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Monday, January 20, 2014

Municipalities Should Review Gun Shop Bans After Court Strikes Down Chicago Ban

Recently, a federal court struck down Chicago's sweeping ban on gun sales and transfers in Illinois Ass'n of Firearms Retailers v. City of Chicago, 2014 WL 31339 (N.D. Ill. Jan. 6, 2014). The City's ban on the sale or transfer of firearms, except in the case of inheritance, was challenged by gun dealers under the Second Amendment. 

The district court found that the City failed to establish that the ordinance regulates activity generally understood to be unprotected by the Second Amendment in 1791. Next, the Court went on to test the justifications for the City's ban under heightened, but “not quite strict scrutiny,” due to the number of people affected and the heavy burden on the core Second Amendment right. In arguing for lesser scrutiny, the City pointed to the fact that gun purchases could be completed in the suburbs. The Court rejected this argument, citing the line of First Amendment cases requiring alternative channels "within the city."

The City argued that its ban on gun transfers was justified by its desire to (1) restrict criminals’ access to licensed dealers; (2) restrict gun acquisition in the illegal market; and (3) eliminate gun stores from Chicago, which are dangerous in themselves and cannot be safely regulated. Even if licensed dealers gave criminals more access to guns, the City could have used a more focused regulation that would not have burdened the rights of non-criminals. Next, the Court found the sales-and-transfer ban does not significantly reduce illegal-market gun acquisition by increasing the frictions inherent in illegal sales. Finally, the Court rejected the City's argument that a complete ban is required based on the supposed ineffectiveness of ATF in regulating gun dealers. Additionally, possible burglaries at gun shops do not justify a sweeping ban on gun sales and transfers. The City offered no evidence to justify its ban on the transfer of guns as gifts.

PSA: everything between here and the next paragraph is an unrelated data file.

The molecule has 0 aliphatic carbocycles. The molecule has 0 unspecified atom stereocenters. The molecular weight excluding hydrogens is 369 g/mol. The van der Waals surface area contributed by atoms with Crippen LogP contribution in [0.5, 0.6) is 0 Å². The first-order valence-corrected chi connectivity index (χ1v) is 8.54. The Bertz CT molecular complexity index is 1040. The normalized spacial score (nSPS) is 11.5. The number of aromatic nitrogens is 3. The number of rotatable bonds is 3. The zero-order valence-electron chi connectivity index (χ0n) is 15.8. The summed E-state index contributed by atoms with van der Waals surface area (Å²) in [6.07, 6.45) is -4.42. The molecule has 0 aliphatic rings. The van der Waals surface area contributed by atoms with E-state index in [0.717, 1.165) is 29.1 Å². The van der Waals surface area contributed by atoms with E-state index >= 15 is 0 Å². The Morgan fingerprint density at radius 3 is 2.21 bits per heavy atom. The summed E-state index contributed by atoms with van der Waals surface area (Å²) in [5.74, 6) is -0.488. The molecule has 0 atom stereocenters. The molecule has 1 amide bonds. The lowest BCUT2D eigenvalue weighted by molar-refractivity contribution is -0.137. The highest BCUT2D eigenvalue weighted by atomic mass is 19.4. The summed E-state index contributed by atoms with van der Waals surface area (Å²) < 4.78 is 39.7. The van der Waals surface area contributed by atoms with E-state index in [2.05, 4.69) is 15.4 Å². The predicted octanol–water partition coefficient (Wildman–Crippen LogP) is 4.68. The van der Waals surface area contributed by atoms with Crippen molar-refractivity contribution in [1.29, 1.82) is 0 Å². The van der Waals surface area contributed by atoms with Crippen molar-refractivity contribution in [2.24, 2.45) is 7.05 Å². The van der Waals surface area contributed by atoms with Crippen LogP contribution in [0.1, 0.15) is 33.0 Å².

While the Court rejected the Chicago ban, it concluded that “nothing in this opinion prevents the City from considering other regulations—short of the complete ban—on sales and transfers of firearms to minimize the access of criminals to firearms and to track the ownership of firearms.” Chicago has decided not to appeal this decision, which means that it will not be binding on other courts.

Nevertheless, a complete prohibition on gun sales and gun shops will likely draw a Second Amendment challenge, and municipalities should review their ordinances to ensure such a ban is not on their books. Zoning codes may unintentionally prohibit gun shops, by omitting “gun shops” and “sporting goods stores” from lists of permitted and special uses. While no court has held that a gun shop must be located in every town, firearms retailers may be emboldened by the Chicago decision, and municipalities may wish to consider appropriate locations for such uses within their limits to avoid becoming the next Second Amendment test case. At least one federal court (in California)  has upheld local zoning restrictions for gun shops. Teixeira v. Cnty. of Alameda (requiring sale of guns to occur at least 500 feet away from schools, residences, establishments that sell liquor, and other gun stores). Sales of “dangerous and unusual weapons” such as machine guns and short-barrel shotguns may be prohibited. D.C. v. Heller; see also 720 ILCS 5/24-1.   

While municipalities might be tempted to tax gun sales, Cook County’s $25 gun tax is being challenged under the Second Amendment, and the preemption provisions of the Firearm Concealed Carry Act. ERP Inc. v. Ali.

Post Authored by Daniel J. Bolin, Ancel Glink


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